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KONRAD ADENAUER LEAVES FOR U S A - NO SOUND

Pells, Not Like Us. Rosenberg, Spreading the American Dream.

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Scott Lucas, Freedom's War. Volker R. Poiger, Jazz, Rock, and Rebels. On the American information centres in Germany cf. Maritta Hein-Kremer, Die amerikanische Kulturoffensive. Heide Fehrenbach and Uta G. Poiger eds. Richard F. Kuisel, Seducing the French. The Dilemma of Americanization Berkeley, On Britain cf. London, Jessica C.

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Gienow-Hecht, Transmission Impossible. On Americanization cf. Mary Nolan, Visions of Modernity. For a summary on the importance of Der Monat in English cf. On Shepard Stone cf. On this ideological package cf. Scott-Smith overlooks, however, that the CCF's message was highly political and that those involved in it were very well aware of this. Angster, Konsenskapitalismus und Sozialdemokratie. On Brandt cf. Einhart Lorenz, vol.

The science of synthesis : exploring the social implications of general systems theory. Yngve, Victor H. Catholic World, Vol.

The Catholic World, Vol. A process for developing a common vocabulary in the information security area. NATO science for peace and security series. General sub-series E, Human and societal dynamics ; v.

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The Dutch Polder Model in science and research. Canadian annual review, European Union : power and policy-making. Richardson, J. Jeremy John , editor. Canadian annual review of politics and public affairs, Canadian annual review of politics and public affairs. Canadian annual review for Saywell, John T.

Transgovernance: Advancing Sustainability Governance. Albert meets America : how journalists treated genius during Einstein's travel. Blue ribbon papers interactionism : the emerging landscape. The Ultimate Quotable Einstein. Einstein, Albert, , author. Blue-ribbon papers behind the professional mask : the autobiographies of leading symbolic interactionists. Japan as a "normal country"? Canada-Australia : towards a second century of partnership.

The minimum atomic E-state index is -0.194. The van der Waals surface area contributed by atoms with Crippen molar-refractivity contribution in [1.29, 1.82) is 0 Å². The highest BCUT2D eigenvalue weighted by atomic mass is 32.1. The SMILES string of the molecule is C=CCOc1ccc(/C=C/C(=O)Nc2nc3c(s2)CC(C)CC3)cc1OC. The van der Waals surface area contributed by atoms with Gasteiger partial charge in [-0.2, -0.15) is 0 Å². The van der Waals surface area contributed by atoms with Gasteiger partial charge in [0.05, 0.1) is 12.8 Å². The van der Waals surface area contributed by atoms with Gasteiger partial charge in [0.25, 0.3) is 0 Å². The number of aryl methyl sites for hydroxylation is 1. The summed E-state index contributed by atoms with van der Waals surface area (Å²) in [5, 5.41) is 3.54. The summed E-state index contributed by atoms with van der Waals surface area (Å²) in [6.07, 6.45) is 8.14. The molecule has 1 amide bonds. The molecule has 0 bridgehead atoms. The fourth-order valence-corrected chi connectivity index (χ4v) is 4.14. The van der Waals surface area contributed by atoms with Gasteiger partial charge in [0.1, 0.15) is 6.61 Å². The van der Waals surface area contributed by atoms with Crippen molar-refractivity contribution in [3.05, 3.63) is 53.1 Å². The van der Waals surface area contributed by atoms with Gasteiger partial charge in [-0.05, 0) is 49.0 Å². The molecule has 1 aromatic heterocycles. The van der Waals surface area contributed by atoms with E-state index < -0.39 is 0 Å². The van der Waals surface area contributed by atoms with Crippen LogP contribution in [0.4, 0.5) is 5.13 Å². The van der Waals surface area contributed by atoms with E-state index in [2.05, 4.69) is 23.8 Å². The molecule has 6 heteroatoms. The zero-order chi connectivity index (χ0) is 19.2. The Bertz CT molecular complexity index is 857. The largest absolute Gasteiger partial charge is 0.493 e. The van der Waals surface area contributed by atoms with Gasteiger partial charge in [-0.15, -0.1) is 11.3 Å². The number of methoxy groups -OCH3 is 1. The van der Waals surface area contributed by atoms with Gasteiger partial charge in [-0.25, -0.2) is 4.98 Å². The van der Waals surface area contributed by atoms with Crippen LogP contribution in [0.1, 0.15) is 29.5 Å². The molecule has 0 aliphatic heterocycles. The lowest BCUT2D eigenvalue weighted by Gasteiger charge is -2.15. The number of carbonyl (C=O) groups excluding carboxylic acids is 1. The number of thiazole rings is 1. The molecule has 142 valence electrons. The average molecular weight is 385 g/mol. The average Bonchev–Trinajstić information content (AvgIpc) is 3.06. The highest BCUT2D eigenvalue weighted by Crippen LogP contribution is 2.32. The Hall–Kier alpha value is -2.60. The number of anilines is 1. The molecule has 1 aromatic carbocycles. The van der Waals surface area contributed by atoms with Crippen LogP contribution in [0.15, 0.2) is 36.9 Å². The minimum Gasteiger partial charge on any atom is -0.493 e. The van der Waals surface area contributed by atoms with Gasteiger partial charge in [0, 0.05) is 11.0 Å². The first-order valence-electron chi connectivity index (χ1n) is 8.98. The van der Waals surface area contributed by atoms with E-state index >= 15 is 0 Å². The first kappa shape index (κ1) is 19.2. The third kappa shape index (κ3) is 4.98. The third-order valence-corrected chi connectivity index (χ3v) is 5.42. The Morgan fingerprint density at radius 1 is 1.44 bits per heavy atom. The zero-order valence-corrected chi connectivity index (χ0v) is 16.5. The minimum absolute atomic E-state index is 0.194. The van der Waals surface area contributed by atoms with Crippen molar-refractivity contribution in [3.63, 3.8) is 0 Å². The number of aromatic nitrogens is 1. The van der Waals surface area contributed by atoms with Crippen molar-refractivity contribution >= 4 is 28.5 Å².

Environment and social justice an international perspective. Government secrecy. Studies in symbolic interaction.


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    Part B, Policies and institutions. Institutions and entrepreneurship. Networks, work, and inequality. William R. Protestantism—and especially those sections of the German Protestantism that had belonged to the Confessing Church, which had been critical of some aspects of the Nazi regime—was particularly relevant for peace campaigns.

    This blossoming of non-governmental activism and campaigning was very narrowly circumscribed, however, so that pacifist organizations were unable to tap the yearnings for security from within the framework of their old pacifist organizations. The reasons for this were organizational and sociocultural. In occupied Germany, grass-roots organizing was quite popular, and the emergence of anti-fascist organizations across the country highlighted the dynamics for social transformations.

    Likewise, there was a plethora of voluntary organizations that populated the politics in the British occupation zone in particular and that reintroduced Germans to middle-class models of organizations that revitalized popular politics: the most notable activities were those by the Quakers and other Christian groups that provided material relief and were not satisfied with the top-down planning of relief efforts that the United Nations Relief and Rehabilitation Administration UNRRA provided.

    Quakers did not only bring European aid to Germany; they also brought with them their ways of thinking and campaigning. It was a little ironic that it was the Quakers, criticized before for their direct involvement in the war effort as paramedics on the various fronts, who now imported new ways of thinking about peace to Germany. It acquainted them with the British Peace Pledge Union PPU , founded in with an agenda of personal discipline and non-violence, and meant that was both an end and a beginning for them. But the general outlook for peace campaigning was bleak.

    Germany had been divided into four occupation zones, governed by US, British, French, and Soviet authorities respectively. The material situation was dire, as those who had stayed at home competed for scarce resources with returning soldiers and refugees. They still had to face prejudices in a society that had been mobilized for racial warfare.